As icons go, Nelson Mandela was amongst the 20th century’s most enduring figures, a totem of international civil rights and a symbol of courage and conciliation in the face of unyielding injustice. While he has been portrayed previously on film by the likes of Morgan Freeman (Invictus), Dennis Haysbert (Goodbye Bafana) and Terrence Howard (2011’s Winnie Mandela), most relevant dramatisations have only dealt with snapshots of particular periods in his life.
The arrival of Justin Chadwick’s weighty Mandela: Long Walk to Freedom, however, signals the first large scale filmic biography of this most fascinating of men. As such it brings with it a certain level of expectation and, considering the historical significance of its subject, it just about succeeds as a serviceably virtuous biopic.
Based on Mandela’s autobiographical work of the same name, Long Walk to Freedom is especially relevant given that the former South African president died only last month, passing away on the night of the film’s UK premier. In the period since, there have been renewed examinations of the crucial role he played in pulling his country away from the brink of a racially-charged civil war and championing democracy in the former home of the internationally despised apartheid regime.
Mandela’s existence was an eventful one and there is much to pack into a film which opens with the boy his father called Rolihlahla (’troublemaker’) becoming a man on the veldt and concludes with his election to the highest office in the land. In spite of a hefty running time, Chadwick does not quite manage to hit all the necessary marks.
Throughout the film there are earnest nods to seminal moments in the struggle against apartheid - the Sharpeville massacre and the Soweto uprising being notable examples - yet they are undoubtedly rushed in an attempt to move on with Mandela’s own narrative. Presented as generic occurrences in South Africa’s violent past and used, apparently, as a means of contextualising the struggles of the title character, these incidents lose a great deal of their significance. They are relegated, ultimately, to mere episodes in a film which veers close to a lecture with its occasional captioning and intermittent stock footage.
This expediency is not a bad thing in itself but it tends to crowd out any deeper examination of Mandela the man. Initially at least, this is not the figure of his latter years: the benign father of Africa. He boxes, he drinks, he philanders and he readily embraces violent rebellion. The problems of his characterisation do not rest with his being a shallow figure, rather they stem from the fact that by the end his motivations and the things that made him tick remain unclear.
That Madiba was, in many ways, a blank canvas onto which the world would colour its hopes for truth and justice is surely beyond doubt. Even he found it politically advantageous to cast his own individuality as unimportant in the wider struggle for democracy. Present in almost every scene, and painted in darker shades than one might expect, he is nevertheless a complex character under whose exterior the audience is never really allowed to explore. Idris Elba’s central performance then is remarkable when viewed through the prism of these complexities.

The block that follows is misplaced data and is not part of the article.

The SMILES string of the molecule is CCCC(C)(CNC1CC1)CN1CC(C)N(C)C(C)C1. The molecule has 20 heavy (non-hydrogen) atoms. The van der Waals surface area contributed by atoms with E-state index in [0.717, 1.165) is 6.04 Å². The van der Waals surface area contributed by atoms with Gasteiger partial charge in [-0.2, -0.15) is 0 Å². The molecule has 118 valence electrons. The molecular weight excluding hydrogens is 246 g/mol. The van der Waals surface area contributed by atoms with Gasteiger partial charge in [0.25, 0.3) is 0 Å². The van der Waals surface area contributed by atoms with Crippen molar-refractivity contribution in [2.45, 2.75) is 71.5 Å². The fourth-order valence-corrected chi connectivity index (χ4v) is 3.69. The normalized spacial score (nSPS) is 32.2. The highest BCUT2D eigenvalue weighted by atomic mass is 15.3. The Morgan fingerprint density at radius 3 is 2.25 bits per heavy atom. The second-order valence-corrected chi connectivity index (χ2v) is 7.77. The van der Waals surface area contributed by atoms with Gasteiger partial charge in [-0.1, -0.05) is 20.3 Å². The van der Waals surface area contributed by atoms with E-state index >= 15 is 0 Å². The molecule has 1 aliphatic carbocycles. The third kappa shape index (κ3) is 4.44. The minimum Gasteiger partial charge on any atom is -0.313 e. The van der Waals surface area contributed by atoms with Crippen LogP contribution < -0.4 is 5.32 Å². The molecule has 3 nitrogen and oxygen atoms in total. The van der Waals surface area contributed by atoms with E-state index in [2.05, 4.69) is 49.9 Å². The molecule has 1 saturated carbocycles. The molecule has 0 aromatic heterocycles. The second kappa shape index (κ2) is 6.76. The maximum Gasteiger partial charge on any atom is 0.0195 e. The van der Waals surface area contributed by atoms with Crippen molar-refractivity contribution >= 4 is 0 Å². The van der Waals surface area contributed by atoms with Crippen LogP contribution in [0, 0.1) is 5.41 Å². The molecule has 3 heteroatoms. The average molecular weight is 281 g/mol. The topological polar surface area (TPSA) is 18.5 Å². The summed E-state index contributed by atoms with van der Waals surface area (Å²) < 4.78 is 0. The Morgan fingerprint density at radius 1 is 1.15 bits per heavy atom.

Since his outstanding turn as the clinical businessman-gangster Stringer Bell on The Wire, Elba has carved a niche as a reliably excellent performer in film and television. Long Walk to Freedom represents his first true lead feature role and he grasps it with both hands. It is no simple impersonation. Elba’s intense physical presence and obvious confidence combine to render him a believable character.
Elba infuses his portrayal with humanity, embracing Mandela’s failings as father and husband without ever compromising the audience’s sympathies. A wily politician with a flair for large gestures, Mandela’s clever manoeuvring is nicely juxtaposed with the saintly figure he would later become. Whether it is the securing of long trousers for his prison comrades or outwitting white negotiators unable to countenance ‘a crude one man, one vote system’, Elba revels in these earthier moments. The lack of depth holding the film back should not be ascribed to a leading actor who excels when given the opportunity to go beyond the crusading persona. Indeed, there is genuine heart break at failing his parents’ simple expectations and, when faced with the death of a child, the confines of his island prison come close to breaking his spirit.
Elba’s shadow is a large one and such is the quality of his work here that the rest of the cast is essentially forgotten. As Winnie Mandela, however, Noamie Harris provides a perfect foil to Elba’s more considered approach. Her character is given room to breath and while the steely core that would define her is present from the start, she undergoes a remarkably convincing transformation from pretty activist to militant political wife. Hers is a forceful representation of a fiercely independent spirit and a brilliantly layered portrait of a woman whose hatred of the system and commitment to the cause brought her not glory but sadness and solitude.
On the back of its impressive principals, Long Walk to Freedom overcomes its episodic nature and pedestrian pace. Whatever the flaws, this is, at times, an absorbing study of an era best consigned to the history of human indignities. That said, one hopes that this is not the last time that Madiba will grace our screens, large or small. The weight of his legacy and the breadth of his story is deserving of further and truly profound attention.
Mandela: Long Walk to Freedom is on general release now.
An edited version of this article was first published here.